REFUGEE FAMILY REUNIFICATION

One of the many fringe meetings held at Lib Dem Conference was on Refugee Family Reunification, organised by Liberal Democrats for Seekers of Sanctuary, with refreshments kindly provided by Liberal Democrat Voice.

This is a write up of the meeting,

‘How should the UK change its refugee family reunification policies’: LD4SOS at Brighton Fringe meeting

There were plenty there to hear our panel of speakers and enjoy the refreshments provided courtesy of Lid Dem Voice despite us clashing with a big consultation on the supporters scheme.

Tim Farron MP started off with a review of the overall position and welcomed the approval earlier in the day of policy motion F16 with all 5 amendments, most notably amendment #1 (LD4SOS). He reminded us that in debates we are not just talking about policies but real people who are affected. He talked about the experience of visiting Calais, where it was clear that what people were looking for was safety, not a nice life on benefits.

Then there were people entering Europe. When he was helping on a Greek Island   as a boat full to overflowing of refugees landed, one woman told him “Stop handing out bottles of water and accept some ****** refugees.” Hearing stories from a family with good job and business back in Syria he asked himself “What makes such a family flee and put their much loved children at risk?”.

The refugees then hit a wall. In Thessaloniki they could get no further.

Baroness Sally Hamwee has piloted the Refugees (Family Reunion) Bill through the Lords, and Tim hopes to see it through the Commons; it may be that a similar Bill, proposed by Angus MacNeil, which passed second reading in the Commons on 16th March, will ultimately prevail: it is the end result for those affected that matters most.

In Cologne he found quite a different from pictures painted from what was portrayed in the media recently, and he wished that our country could be the same in accepting refugees – they were contributing to society in different ways, and it is us that are missing out here.

Tim further spoke of the broad breadth of experience people brought to the UK (in contrast to the shame of UK expats in southern Spain not integrating!) and how much more they could do if given the right to work and were able to learn the English language.

Jon Featonby from the British Red Cross told us how they help people through the process of applying for asylum, and then when they are successful, they want to know how to unite with others in their family.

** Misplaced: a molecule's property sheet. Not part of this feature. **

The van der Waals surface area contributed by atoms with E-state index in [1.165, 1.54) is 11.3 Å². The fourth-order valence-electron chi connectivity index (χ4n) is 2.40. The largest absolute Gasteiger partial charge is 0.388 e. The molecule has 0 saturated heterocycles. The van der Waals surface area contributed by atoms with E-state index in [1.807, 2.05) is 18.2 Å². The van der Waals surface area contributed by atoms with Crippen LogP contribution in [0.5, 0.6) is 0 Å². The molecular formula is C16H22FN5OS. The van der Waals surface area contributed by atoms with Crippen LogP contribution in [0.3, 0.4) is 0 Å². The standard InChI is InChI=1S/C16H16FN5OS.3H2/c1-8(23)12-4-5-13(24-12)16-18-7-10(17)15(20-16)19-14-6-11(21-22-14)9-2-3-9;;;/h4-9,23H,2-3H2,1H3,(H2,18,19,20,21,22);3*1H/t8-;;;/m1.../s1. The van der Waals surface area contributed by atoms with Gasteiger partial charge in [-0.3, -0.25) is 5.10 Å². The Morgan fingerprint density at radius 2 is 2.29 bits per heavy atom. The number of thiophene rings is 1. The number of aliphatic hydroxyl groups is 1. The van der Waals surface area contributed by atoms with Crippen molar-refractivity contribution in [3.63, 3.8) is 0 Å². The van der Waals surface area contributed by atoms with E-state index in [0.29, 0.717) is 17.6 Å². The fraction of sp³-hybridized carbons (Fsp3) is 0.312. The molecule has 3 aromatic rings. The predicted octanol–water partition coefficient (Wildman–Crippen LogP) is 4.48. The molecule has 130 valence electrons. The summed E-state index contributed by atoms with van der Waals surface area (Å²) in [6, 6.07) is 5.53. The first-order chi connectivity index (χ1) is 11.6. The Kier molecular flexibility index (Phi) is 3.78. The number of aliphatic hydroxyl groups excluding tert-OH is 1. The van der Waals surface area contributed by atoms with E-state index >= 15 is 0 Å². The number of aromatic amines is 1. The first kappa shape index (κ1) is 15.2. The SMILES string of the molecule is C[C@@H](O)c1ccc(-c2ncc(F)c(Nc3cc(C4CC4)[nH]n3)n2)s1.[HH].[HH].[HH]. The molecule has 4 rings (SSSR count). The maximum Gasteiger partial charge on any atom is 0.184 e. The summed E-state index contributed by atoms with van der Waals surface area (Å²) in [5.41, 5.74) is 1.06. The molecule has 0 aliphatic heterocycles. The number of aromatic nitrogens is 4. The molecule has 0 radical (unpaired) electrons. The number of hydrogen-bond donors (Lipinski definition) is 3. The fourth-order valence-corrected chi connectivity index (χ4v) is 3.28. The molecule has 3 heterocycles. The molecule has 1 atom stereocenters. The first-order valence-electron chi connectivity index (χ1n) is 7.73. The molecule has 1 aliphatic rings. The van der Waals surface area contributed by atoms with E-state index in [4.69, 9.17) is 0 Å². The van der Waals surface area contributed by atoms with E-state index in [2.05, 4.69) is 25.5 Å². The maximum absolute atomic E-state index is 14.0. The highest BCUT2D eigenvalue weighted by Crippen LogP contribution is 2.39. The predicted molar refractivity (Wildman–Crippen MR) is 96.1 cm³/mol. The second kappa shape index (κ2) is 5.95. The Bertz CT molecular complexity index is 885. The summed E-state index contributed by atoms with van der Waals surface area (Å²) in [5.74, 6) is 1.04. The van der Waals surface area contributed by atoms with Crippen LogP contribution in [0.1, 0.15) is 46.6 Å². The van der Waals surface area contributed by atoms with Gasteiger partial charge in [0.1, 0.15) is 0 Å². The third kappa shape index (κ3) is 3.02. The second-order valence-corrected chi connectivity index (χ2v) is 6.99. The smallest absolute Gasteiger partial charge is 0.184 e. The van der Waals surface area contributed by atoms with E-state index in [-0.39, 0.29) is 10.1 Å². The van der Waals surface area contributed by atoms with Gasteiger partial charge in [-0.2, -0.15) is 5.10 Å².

Because of the set rules that we have, there are very difficult decisions to make when a family leaves a war-torn area. What to do with siblings, under and over 18 years old? Leave them at home or bring them with them ?

Jon noted that, whilst 6 months ago that day, there was a victory in Parliament, families are still apart. Amnesty, Oxfam and Refugee Council all have petitions and campaign details on their websites. Amnestyare working on a giant photo album to show to the Home Office about the impact of Family reunification.

He argued that the Syrian Vulnerable Persons Resettlement Scheme has been huge success so far, but it should not be cut off in 2020, but extended and more countries be included (as in the F16 Policy paper).

Finally, Jon noted that, the current rules that restrict state assistance in housing and welfare to 28 days post-recognition, is a huge issue for those given leave to remain. He similarly lamented the fact that refugees are only granted temporary rather than indefinite leave to remain.

Dr Ruvi Ziegler (Associate Professor in International Refugee Law at the University of Reading) discussed the UK’s policies on family reunion in European and international perspectives. He emphasised that the absence of safe and legal routes to asylum in Europe inevitably leads individuals to seek refuge and subsequently wish to reunite with their family and noted that the number of persons resettled globally is dismal – less than 1% of the total refugee population.

He suggested the European human rights law, especially the right to family life, as well as the principle of the ‘Best interests of the Child’ in the Convention on the rights of the Child could help bring about policy change in the UK.

He argued that, a liberal (and Liberal) policy for integration and family reunion is desirable, including extending political rights to refugees. In respect of the European refugee ‘crisis’, Ruvi noted that the fault lies in large part with the “Dublin” system, under which the ‘burden’ is borne by economically weaker states in Southern Europe, and that part of the solution for the EU lies in extending intra-EU freedom of movement to refugees and other beneficiaries of protection.

The meeting ended with a Q and A session – never enough time for a good discussion, sadly, and thanks for the food, LDV!

(note, the new policies in the Policy Paper 131 and LD4SOS amendment #1 as adopted as part of F16 mean that we do now have policies on Family Reunion, restoration of Legal Aid, the Right to Work, Learning English, extension of the SVRPS scheme, and having 60 days grace to move out of accommodation when granted leave to remain.)

and this article was published here, where you can join in the discussion.

‘How should the UK change its refugee family reunification policies’: LD4SOS at Brighton Fringe meeting